Given an opportunity to write out what may very well be his opening night lineup for Saturday’s exhibition opener, Nationals manager Davey Martinez included one mildly unexpected name: Asdrúbal Cabrera.
Two weeks after suggesting rookie Carter Kieboom would be his everyday third baseman for this shortened season, Martinez offered a clue that probably won’t be 100 percent true. Cabrera, not Kieboom, got the nod against the Phillies and appears the likely choice to start Thursday against the Yankees and plenty more games along the way.
“Both of those guys are going to play third base, they know that,” Martinez said.
That statement seemed to conflict with Martinez’s declaration at the start of summer training that the job would belong to Kieboom.
“As of right now, yeah,” Martinez said July 4. “I anticipate in a 60-game season that he’s going to go out there and play every day.”
Kieboom may ultimately play most days this season, but it does appear there will be times Martinez prefers his veteran alternative. And opening night against Gerrit Cole is probably one of those nights.
It does underscore the difficult task the Nationals are facing this year after losing star Anthony Rendon to the Angels. Unable or unwilling to add a big-name replacement from outside the organization over the winter, they decided to proceed with Kieboom, their top hitting prospect who has only 10 games of professional experience at third base.
Kieboom didn’t look entirely comfortable in the field during spring training, and though he has made several above-average plays so far this summer, he’s still a work in progress. Cabrera, meanwhile, is a longtime big league shortstop and second baseman who hasn’t played nearly as much at third but has looked smoother than his young counterpart in drills and intrasquad games.
In the end, it appears both will get opportunities to play, with the goal to prepare Kieboom to take over for the long term at some point.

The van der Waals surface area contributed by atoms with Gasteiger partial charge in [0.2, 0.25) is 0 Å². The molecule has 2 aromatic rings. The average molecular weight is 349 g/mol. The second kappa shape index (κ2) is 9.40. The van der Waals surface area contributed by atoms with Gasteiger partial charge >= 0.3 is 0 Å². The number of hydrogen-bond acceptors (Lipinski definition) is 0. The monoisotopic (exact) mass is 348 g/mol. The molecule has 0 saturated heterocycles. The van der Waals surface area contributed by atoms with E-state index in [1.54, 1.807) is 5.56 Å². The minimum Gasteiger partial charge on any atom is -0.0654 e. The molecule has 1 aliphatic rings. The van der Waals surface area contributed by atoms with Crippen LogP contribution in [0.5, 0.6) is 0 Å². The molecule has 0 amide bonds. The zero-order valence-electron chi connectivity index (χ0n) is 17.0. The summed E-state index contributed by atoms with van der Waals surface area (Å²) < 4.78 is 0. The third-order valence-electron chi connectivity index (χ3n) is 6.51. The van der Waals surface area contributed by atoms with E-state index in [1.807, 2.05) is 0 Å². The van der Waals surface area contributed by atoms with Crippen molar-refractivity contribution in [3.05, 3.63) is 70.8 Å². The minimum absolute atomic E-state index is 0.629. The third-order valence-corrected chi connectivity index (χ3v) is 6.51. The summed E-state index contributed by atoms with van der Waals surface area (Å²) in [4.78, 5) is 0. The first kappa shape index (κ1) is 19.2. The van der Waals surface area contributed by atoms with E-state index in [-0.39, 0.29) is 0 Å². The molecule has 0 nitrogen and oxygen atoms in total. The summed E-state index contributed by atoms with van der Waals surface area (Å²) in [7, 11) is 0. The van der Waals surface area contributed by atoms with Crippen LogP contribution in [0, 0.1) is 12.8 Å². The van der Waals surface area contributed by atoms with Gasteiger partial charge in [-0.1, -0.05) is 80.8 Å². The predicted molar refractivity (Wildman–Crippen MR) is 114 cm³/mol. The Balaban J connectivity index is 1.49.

“He’s going to play. He’s our third baseman,” Martinez said of Kieboom. “We definitely want to play Cabby as well. But he’s definitely going to be out there. He’s going to play. But Cabby’s going to play third, he’s going to play second, he’s going to play some first, possibly DH. When we start up, we’ll see where we’re at.”
* Max Scherzer’s start - seven runs allowed in the first two innings before he settled down to retire nine of the last 10 batters he faced - garnered all the attention Saturday night. The guy who pitched in relief after the ace, though, might have made a more important statement.
Austin Voth, competing for the No. 5 starter’s job, tossed four scoreless innings of two-hit ball, striking out five without issuing any walks.
“He threw the ball really well,” Martinez said. “He threw some crisp changeups. I know he’s been working on it. It was really nice.”
Voth remains in competition with fellow right-hander Erick Fedde for the final spot in the Nationals rotation. Fedde made his own case with four scoreless innings in an intrasquad game Wednesday.
Whichever pitcher of the two isn’t chosen for the starting job will open the season in the bullpen.
* The Nationals are fortunate enough to be able to avoid significant travel through the exhibition season and the first week of the regular season. Their only game away from D.C. during this stretch is Monday night’s exhibition in Baltimore, a simple bus ride away.
But their first road series of the season (July 29-30 at the Blue Jays) has been looming large ever since the schedule was unveiled. And now they don’t even know where they’ll be flying to for that interleague series after the Canadian government denied the Blue Jays’ request to play their home games in Toronto.
Citing the significant concern of back-and-forth travel between Canada and the United States, and the inability to make all traveling parties quarantine for 14 days upon arriving north of the border, the government informed the Blue Jays they’ll have to look elsewhere for a home ballpark this season.
A final decision hasn’t been made yet, but team president Mark Shapiro told reporters Saturday they’re looking at the Triple-A ballpark in Buffalo and the Blue Jays’ spring training complex in Dunedin, Fla. Buffalo’s stadium, built in the late 1980s, isn’t really up to major league standards, but Florida presents a greater health risk due to the recent spike in coronavirus cases there.
The Blue Jays now have 10 days to figure it out. The Nationals can only wait and learn where they’ll be flying to for their first road trip of this unusual season.
“This is kind of what I’ve been telling our guys: Look, every day is going to be a challenge,” Scherzer said. “There’s something new that is going to pop up every single day. That’s the reality of the state of this world.”